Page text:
An emerging high-speed transport technology could link regional centres and capitals, including Newcastle to Sydney, Virgin Hyperloop One says.
"Imagine being able to commute from Newcastle to Sydney in 13 minutes," company spokesman Ryan Kelly told the Newcastle Herald.
The Richard Branson-backed company is advancing plans for hyperloop, a system that involves tubular pods gliding at airline speeds through low-pressure tubes. Magnetic levitation enables the pods to float above tracks. They are estimated to reach speeds of about 1100km/h.
Mr Kelly said growing economies need "faster, cheaper, safer and more efficient transportation modes".
"We haven't had a major new form of transport in 100 years," he said.
"We're due for one, especially one that is ultra-fast, on-demand, direct to destination, emission-free, energy efficient, quiet, safe and reliable."
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He said the company was exploring the potential for an Australian national hyperloop network.
"Hyperloop can have a truly profound effect on the Australian economy in terms of social and economic transformation."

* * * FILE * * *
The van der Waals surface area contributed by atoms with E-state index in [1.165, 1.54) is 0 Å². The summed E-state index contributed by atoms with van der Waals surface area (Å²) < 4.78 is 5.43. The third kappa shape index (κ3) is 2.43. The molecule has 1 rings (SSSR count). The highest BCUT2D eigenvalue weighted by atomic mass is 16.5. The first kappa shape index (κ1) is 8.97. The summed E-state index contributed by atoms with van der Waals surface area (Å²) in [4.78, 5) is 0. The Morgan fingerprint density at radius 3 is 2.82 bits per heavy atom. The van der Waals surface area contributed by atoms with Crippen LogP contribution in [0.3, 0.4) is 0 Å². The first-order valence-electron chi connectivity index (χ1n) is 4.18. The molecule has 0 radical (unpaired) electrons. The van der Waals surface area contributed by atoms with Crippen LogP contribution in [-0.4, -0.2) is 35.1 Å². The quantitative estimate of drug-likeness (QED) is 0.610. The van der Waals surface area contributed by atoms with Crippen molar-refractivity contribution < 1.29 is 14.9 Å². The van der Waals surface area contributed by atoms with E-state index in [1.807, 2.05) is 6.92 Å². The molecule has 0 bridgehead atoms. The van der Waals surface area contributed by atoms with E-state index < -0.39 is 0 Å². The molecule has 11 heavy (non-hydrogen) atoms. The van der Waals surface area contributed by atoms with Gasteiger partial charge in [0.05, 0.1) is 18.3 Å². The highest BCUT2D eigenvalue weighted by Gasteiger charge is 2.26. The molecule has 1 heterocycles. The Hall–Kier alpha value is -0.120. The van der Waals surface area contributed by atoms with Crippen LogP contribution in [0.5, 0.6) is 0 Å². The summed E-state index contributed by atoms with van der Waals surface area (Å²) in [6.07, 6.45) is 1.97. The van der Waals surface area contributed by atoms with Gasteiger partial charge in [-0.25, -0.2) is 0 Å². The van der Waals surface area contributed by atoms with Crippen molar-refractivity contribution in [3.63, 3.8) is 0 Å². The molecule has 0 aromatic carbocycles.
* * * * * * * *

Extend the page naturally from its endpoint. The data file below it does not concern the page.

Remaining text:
The company tested the world's first hyperloop prototype in 2017. Having run more than 400 tests at its Nevada site, Virgin Hyperloop One is preparing to launch a commercial system.
Before this happens, tests will be done with human passengers. Safety is considered the most important concern.
Tests with humans will occur after "all safety tests and certifications have been completed".
"The burden is on us to prove to regulators that our system is leagues beyond rail in terms of our capabilities and safety."
Mr Kelly said hyperloop eliminates many of the components that pose safety risks in other transport modes.
"Instead of steel wheels, we use smooth magnetic levitation. We have no at-grade crossings or mechanical switches - the leading risks for rail," he said.
"Our autonomous system is fully enclosed, so we eliminate driver-related error or interference. The system is also immune from most weather events."
The company expects hyperloop to be operating commercially in the near future.
"We are seeing incredible demand for this technology all over the world. We are currently working on projects in Colorado, Texas, the Midwest and Missouri."
The company is also working with various governments in India and the Middle East.
"We are on-track to break ground on a hyperloop route from Pune to Mumbai later this year, with commercial operations beginning in the mid 2020s," he said.